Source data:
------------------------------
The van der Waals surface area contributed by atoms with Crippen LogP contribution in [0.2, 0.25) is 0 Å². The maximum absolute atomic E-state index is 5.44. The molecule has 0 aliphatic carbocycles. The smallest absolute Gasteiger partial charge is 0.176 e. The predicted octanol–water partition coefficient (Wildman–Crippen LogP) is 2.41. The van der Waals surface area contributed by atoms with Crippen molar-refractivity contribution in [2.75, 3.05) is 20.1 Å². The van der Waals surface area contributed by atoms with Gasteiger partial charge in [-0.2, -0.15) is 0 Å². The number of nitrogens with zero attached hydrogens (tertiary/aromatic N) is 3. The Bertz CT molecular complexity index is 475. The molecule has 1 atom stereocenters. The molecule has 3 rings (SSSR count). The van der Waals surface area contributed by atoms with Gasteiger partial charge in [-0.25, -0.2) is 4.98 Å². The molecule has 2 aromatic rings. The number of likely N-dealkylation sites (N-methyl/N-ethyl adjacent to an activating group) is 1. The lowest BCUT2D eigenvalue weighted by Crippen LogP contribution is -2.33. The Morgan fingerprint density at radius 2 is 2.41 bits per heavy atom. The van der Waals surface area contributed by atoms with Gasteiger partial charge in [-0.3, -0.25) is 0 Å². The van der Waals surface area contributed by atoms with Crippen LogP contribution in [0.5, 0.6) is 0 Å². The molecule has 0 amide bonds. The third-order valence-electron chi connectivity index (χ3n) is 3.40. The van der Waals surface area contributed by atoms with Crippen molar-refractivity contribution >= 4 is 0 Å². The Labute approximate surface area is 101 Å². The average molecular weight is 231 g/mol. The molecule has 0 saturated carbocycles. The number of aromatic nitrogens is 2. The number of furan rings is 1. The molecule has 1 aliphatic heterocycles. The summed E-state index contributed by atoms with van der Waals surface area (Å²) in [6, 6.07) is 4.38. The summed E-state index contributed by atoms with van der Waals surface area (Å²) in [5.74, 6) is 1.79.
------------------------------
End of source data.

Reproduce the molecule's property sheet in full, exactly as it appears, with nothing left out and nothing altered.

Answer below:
The van der Waals surface area contributed by atoms with Crippen LogP contribution in [0.2, 0.25) is 0 Å². The maximum absolute atomic E-state index is 5.44. The molecule has 0 aliphatic carbocycles. The smallest absolute Gasteiger partial charge is 0.176 e. The predicted octanol–water partition coefficient (Wildman–Crippen LogP) is 2.41. The van der Waals surface area contributed by atoms with Crippen molar-refractivity contribution in [2.75, 3.05) is 20.1 Å². The van der Waals surface area contributed by atoms with Gasteiger partial charge in [-0.2, -0.15) is 0 Å². The number of nitrogens with zero attached hydrogens (tertiary/aromatic N) is 3. The Bertz CT molecular complexity index is 475. The molecule has 1 atom stereocenters. The molecule has 3 rings (SSSR count). The van der Waals surface area contributed by atoms with Gasteiger partial charge in [-0.25, -0.2) is 4.98 Å². The molecule has 2 aromatic rings. The number of likely N-dealkylation sites (N-methyl/N-ethyl adjacent to an activating group) is 1. The lowest BCUT2D eigenvalue weighted by Crippen LogP contribution is -2.33. The Morgan fingerprint density at radius 2 is 2.41 bits per heavy atom. The van der Waals surface area contributed by atoms with Gasteiger partial charge in [-0.3, -0.25) is 0 Å². The van der Waals surface area contributed by atoms with Crippen LogP contribution in [0.5, 0.6) is 0 Å². The molecule has 0 amide bonds. The third-order valence-electron chi connectivity index (χ3n) is 3.40. The van der Waals surface area contributed by atoms with Crippen molar-refractivity contribution >= 4 is 0 Å². The Labute approximate surface area is 101 Å². The average molecular weight is 231 g/mol. The molecule has 0 saturated carbocycles. The number of aromatic nitrogens is 2. The number of furan rings is 1. The molecule has 1 aliphatic heterocycles. The summed E-state index contributed by atoms with van der Waals surface area (Å²) in [6, 6.07) is 4.38. The summed E-state index contributed by atoms with van der Waals surface area (Å²) in [5.74, 6) is 1.79.